🇬🇧 The myth that Rolls Royce's Spirit of Ecstasy symbol was placed on its knees at the request of certain buyers who saw the female ideal as being subservient has been debunked; the real reason turns out to be based on aesthetics and pragmatism.
The keeing lady first appeared on the Phantom III, the bonnet of which was unusually high; this caused the mascot (which itself was already half again as large as on models produced from the 1960s) to obstruct the driver's view.
The kneeing lady appears on subsequent models produced in the 1930s and 1940s, being better-proportioned to the vehicles' size, which had gradually decreased over time. Later models saw the Spirit of Ecstasy return to her standing position.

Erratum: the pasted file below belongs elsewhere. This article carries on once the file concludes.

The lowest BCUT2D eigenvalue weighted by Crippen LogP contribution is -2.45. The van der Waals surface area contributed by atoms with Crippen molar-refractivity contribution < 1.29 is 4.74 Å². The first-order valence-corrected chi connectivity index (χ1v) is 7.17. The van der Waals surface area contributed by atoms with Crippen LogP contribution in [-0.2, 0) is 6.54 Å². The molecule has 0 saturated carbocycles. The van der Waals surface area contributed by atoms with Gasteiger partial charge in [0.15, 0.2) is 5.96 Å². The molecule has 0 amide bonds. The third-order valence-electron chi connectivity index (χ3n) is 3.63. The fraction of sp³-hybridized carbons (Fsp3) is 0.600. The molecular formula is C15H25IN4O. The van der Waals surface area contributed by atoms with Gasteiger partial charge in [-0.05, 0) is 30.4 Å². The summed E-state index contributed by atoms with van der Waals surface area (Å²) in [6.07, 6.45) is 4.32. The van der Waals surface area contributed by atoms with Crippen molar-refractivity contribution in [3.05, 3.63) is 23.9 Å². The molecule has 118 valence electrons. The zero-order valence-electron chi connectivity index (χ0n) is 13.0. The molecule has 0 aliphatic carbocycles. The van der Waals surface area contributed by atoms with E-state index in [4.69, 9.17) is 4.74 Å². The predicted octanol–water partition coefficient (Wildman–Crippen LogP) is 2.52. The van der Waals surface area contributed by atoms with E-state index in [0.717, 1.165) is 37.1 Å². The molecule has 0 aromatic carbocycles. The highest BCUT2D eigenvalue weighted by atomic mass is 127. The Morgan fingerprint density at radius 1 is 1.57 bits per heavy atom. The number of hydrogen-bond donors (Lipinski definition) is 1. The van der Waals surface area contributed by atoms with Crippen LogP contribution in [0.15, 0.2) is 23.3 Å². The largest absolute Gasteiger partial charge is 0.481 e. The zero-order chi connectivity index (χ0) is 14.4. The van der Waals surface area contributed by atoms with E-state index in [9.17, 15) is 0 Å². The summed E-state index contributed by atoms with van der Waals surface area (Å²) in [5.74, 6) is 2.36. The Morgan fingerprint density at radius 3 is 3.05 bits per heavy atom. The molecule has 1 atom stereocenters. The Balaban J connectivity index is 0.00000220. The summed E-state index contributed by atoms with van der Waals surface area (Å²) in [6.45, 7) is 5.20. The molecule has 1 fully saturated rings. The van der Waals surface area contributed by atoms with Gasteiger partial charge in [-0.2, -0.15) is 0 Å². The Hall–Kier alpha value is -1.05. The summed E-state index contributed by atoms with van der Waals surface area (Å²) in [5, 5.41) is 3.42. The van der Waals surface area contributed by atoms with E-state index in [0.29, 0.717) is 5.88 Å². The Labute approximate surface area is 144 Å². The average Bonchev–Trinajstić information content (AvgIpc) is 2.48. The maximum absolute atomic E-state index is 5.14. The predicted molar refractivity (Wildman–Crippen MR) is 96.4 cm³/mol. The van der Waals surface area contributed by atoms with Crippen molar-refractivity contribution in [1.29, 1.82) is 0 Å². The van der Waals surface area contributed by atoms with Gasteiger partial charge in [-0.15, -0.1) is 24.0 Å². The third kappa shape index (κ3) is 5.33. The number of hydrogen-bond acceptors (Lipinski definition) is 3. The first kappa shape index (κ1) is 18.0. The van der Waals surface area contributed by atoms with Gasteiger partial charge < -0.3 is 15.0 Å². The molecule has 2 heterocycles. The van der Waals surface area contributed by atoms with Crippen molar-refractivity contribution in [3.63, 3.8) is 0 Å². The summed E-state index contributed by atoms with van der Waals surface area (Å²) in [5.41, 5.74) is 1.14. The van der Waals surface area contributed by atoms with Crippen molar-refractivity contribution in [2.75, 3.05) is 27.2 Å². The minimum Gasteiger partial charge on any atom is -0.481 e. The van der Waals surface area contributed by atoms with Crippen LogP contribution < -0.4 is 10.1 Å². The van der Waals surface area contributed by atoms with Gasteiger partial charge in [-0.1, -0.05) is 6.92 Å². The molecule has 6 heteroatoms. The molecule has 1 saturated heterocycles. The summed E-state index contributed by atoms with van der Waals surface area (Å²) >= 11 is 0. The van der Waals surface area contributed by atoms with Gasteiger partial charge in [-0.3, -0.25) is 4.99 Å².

The Rolls Royce's current makers miscalculated with regards to the mascot (as they did with many other aspects), reducing its size by half; on the sizable current-generation automobiles, this was 'symbolism' taken too far. It would hardly be surprising if the designers at BMW were to consider it an anachroni